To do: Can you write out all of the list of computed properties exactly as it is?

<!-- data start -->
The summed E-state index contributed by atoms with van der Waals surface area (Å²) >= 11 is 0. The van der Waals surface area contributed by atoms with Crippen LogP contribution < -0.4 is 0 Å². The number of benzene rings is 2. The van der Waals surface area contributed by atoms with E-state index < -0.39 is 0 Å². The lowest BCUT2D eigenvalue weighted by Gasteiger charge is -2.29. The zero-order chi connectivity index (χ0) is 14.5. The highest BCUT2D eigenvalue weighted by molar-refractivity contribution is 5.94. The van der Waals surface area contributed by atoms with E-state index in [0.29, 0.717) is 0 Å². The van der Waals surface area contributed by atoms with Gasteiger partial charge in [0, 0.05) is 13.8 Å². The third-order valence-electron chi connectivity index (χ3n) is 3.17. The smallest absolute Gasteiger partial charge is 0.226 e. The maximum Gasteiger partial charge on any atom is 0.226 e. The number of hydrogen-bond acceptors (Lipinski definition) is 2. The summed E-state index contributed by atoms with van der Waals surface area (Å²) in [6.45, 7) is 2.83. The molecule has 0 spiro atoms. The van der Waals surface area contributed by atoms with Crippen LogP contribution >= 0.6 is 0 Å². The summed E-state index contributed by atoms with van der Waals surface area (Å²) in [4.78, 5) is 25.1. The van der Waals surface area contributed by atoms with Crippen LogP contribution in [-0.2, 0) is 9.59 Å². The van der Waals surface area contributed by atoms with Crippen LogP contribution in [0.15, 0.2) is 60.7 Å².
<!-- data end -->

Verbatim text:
The summed E-state index contributed by atoms with van der Waals surface area (Å²) >= 11 is 0. The van der Waals surface area contributed by atoms with Crippen LogP contribution < -0.4 is 0 Å². The number of benzene rings is 2. The van der Waals surface area contributed by atoms with E-state index < -0.39 is 0 Å². The lowest BCUT2D eigenvalue weighted by Gasteiger charge is -2.29. The zero-order chi connectivity index (χ0) is 14.5. The highest BCUT2D eigenvalue weighted by molar-refractivity contribution is 5.94. The van der Waals surface area contributed by atoms with E-state index in [0.29, 0.717) is 0 Å². The van der Waals surface area contributed by atoms with Gasteiger partial charge in [0, 0.05) is 13.8 Å². The third-order valence-electron chi connectivity index (χ3n) is 3.17. The smallest absolute Gasteiger partial charge is 0.226 e. The maximum Gasteiger partial charge on any atom is 0.226 e. The number of hydrogen-bond acceptors (Lipinski definition) is 2. The summed E-state index contributed by atoms with van der Waals surface area (Å²) in [6.45, 7) is 2.83. The molecule has 0 spiro atoms. The van der Waals surface area contributed by atoms with Crippen LogP contribution >= 0.6 is 0 Å². The summed E-state index contributed by atoms with van der Waals surface area (Å²) in [4.78, 5) is 25.1. The van der Waals surface area contributed by atoms with Crippen LogP contribution in [-0.2, 0) is 9.59 Å². The van der Waals surface area contributed by atoms with Crippen LogP contribution in [0.15, 0.2) is 60.7 Å².